Bible Study Guides – Lessons from the Life of David – Heartbreaking Consequences

March 17, 2019 – March 23, 2019

Key Text

“Rejoice not against me, 0 mine enemy: when I fall, I shall arise; when I sit in darkness, the Lord shall be a light unto me” (Micah 7:8).

 Study Help:  Patriarchs and Prophets, 737, 738; Spiritual Gifts, vol. 4a, 89–91.


“David’s history enables us to see also the great ends which God has in view in His dealings with sin; it enables us to trace, even through darkest judgments, the working out of His purposes of mercy and beneficence.” Patriarchs and Prophets, 738.



  • How had David’s sin reduced his credibility before his children? Proverbs 6:32, 33.

Note: “There was a great change in David himself. He was broken in spirit by the consciousness of his sin and its far-reaching results. He felt humbled in the eyes of his subjects. His influence was weakened. Hitherto his prosperity had been attributed to his conscientious obedience to the commandments of the Lord. But now his subjects, having a knowledge of his sin, would be led to sin more freely. His authority in his own household, his claim to respect and obedience from his sons, was weakened. A sense of his guilt kept him silent when he should have condemned sin; it made his arm feeble to execute justice in his house. His evil example exerted its influence upon his sons, and God would not interpose to prevent the result. He would permit things to take their natural course, and thus David was severely chastised.” Patriarchs and Prophets, 723.

  • What is written about Amnon, David’s first-born son? 2 Samuel 13:1, 2, 10–16. Why did David neglect to carry out his convictions regarding Amnon’s violent act? 2 Samuel 13:21; Romans 2:1.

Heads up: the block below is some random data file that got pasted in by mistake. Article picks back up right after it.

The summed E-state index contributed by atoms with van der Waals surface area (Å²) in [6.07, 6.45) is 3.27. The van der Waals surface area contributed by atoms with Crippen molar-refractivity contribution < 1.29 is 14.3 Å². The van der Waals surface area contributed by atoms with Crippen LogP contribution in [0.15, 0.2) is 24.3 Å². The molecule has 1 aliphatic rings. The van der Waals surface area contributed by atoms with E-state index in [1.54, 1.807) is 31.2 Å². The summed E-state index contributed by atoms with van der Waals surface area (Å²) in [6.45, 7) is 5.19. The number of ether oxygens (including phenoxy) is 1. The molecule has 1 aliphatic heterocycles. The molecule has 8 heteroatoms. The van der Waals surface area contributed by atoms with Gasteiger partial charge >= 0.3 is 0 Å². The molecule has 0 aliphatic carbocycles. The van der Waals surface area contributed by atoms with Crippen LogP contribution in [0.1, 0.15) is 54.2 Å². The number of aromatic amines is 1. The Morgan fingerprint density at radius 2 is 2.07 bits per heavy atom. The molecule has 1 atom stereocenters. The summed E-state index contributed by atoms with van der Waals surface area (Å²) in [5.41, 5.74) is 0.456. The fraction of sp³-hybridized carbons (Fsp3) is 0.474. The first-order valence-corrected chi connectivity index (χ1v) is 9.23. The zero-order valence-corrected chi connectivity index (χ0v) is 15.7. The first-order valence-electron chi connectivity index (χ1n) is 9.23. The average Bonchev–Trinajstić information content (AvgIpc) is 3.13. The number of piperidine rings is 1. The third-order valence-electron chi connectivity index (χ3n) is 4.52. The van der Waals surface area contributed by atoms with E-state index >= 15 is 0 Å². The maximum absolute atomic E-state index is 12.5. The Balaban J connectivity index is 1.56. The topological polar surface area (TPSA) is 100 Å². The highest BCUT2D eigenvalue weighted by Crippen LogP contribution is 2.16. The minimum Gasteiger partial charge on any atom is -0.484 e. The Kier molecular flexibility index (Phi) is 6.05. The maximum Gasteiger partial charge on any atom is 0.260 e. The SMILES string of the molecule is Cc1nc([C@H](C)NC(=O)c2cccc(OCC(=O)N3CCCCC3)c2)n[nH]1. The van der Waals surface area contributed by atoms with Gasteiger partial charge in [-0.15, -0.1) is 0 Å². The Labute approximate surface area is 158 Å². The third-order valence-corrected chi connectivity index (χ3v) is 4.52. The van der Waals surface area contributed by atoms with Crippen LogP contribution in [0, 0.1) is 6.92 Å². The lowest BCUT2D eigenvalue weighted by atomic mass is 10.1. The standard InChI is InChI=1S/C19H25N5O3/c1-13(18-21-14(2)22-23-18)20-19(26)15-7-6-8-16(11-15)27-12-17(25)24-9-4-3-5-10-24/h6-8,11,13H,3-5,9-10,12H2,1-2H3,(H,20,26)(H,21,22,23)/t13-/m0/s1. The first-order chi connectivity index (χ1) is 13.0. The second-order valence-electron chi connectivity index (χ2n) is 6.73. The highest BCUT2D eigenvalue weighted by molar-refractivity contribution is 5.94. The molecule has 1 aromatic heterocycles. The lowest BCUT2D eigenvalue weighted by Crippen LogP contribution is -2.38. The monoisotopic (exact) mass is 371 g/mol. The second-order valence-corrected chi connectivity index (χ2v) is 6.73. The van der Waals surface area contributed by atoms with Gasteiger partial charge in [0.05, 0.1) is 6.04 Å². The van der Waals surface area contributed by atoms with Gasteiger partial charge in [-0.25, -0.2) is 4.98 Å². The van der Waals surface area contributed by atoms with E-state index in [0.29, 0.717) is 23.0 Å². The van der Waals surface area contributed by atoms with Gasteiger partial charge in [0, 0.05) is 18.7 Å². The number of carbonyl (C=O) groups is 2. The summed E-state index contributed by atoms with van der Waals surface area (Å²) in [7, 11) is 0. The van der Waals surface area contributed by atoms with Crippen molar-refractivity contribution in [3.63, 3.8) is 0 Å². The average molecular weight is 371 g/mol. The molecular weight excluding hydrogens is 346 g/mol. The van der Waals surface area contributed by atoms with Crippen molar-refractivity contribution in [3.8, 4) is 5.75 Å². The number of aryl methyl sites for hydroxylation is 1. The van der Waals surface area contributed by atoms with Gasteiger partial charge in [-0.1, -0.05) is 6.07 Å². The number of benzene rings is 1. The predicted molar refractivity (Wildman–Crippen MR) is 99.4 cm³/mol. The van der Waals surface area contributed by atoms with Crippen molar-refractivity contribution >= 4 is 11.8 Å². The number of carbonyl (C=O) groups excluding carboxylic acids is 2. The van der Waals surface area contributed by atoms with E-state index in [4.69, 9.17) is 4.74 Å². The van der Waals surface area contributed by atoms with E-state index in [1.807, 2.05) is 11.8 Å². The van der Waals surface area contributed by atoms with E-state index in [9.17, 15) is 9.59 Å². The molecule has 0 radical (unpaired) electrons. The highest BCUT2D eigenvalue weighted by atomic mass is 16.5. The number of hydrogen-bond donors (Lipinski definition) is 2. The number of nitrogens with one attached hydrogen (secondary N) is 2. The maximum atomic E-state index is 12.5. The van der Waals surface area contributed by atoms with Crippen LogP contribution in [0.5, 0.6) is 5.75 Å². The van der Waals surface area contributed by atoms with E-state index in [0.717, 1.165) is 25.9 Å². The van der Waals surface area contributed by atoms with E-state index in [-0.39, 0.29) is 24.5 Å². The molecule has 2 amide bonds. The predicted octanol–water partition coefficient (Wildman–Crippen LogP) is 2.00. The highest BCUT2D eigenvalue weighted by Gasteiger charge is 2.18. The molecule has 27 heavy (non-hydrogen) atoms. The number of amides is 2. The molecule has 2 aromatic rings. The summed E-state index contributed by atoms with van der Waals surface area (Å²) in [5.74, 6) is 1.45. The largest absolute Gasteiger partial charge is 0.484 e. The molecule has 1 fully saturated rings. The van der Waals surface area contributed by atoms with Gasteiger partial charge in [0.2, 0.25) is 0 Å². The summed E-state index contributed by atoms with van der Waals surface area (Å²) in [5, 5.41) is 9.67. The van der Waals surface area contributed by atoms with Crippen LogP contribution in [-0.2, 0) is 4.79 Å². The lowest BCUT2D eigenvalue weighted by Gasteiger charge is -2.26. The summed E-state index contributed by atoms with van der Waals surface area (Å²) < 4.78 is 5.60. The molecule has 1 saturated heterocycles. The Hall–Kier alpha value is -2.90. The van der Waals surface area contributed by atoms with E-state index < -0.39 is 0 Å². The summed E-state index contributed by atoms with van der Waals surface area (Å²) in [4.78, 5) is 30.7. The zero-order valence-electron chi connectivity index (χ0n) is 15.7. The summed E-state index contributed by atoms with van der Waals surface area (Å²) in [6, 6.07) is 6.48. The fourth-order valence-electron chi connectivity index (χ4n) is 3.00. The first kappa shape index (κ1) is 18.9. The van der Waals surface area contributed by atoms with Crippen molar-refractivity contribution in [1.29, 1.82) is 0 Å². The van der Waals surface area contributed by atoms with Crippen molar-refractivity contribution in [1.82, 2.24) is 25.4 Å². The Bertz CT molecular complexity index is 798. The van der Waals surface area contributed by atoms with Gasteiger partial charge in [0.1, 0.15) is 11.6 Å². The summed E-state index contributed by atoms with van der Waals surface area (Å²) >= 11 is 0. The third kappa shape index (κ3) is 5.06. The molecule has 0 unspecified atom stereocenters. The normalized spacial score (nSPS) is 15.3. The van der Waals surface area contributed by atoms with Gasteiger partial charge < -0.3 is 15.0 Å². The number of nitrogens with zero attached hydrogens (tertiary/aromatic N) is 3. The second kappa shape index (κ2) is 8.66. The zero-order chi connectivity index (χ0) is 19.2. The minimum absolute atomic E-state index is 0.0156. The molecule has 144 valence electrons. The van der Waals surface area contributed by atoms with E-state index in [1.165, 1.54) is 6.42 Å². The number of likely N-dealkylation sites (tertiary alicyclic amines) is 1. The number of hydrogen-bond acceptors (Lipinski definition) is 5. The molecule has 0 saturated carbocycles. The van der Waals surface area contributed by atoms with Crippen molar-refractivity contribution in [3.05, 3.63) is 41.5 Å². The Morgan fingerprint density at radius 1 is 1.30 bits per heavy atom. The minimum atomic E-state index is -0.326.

Note: “The shameful crime of Amnon, the first-born, was permitted by David to pass unpunished and unrebuked. The law pronounced death upon the adulterer, and the unnatural crime of Amnon made him doubly guilty. But David, self-condemned for his own sin, failed to bring the offender to justice.” Patriarchs and Prophets, 727.



  • How was Amnon brought to justice? 2 Samuel 13:28, 29, 32. What warning should parents and church leaders heed from observing the character and outcome of Amnon?

Note: “Like other sons of David, Amnon had been left to selfish indulgence. He had sought to gratify every thought of his heart, regardless of the requirements of God. Notwithstanding his great sin, God had borne long with him. For two years he had been granted opportunity for repentance; but he continued in sin, and with his guilt upon him, he was cut down by death, to await the awful tribunal of the judgment. …

“When parents or rulers neglect the duty of punishing iniquity, God Himself will take the case in hand. His restraining power will be in a measure removed from the agencies of evil, so that a train of circumstances will arise which will punish sin with sin.” Patriarchs and Prophets, 727, 728.

  • How can we avoid the same mistakes David committed in mishandling the case of Absalom? 2 Samuel 13:38, 39; 14:21–24, 28.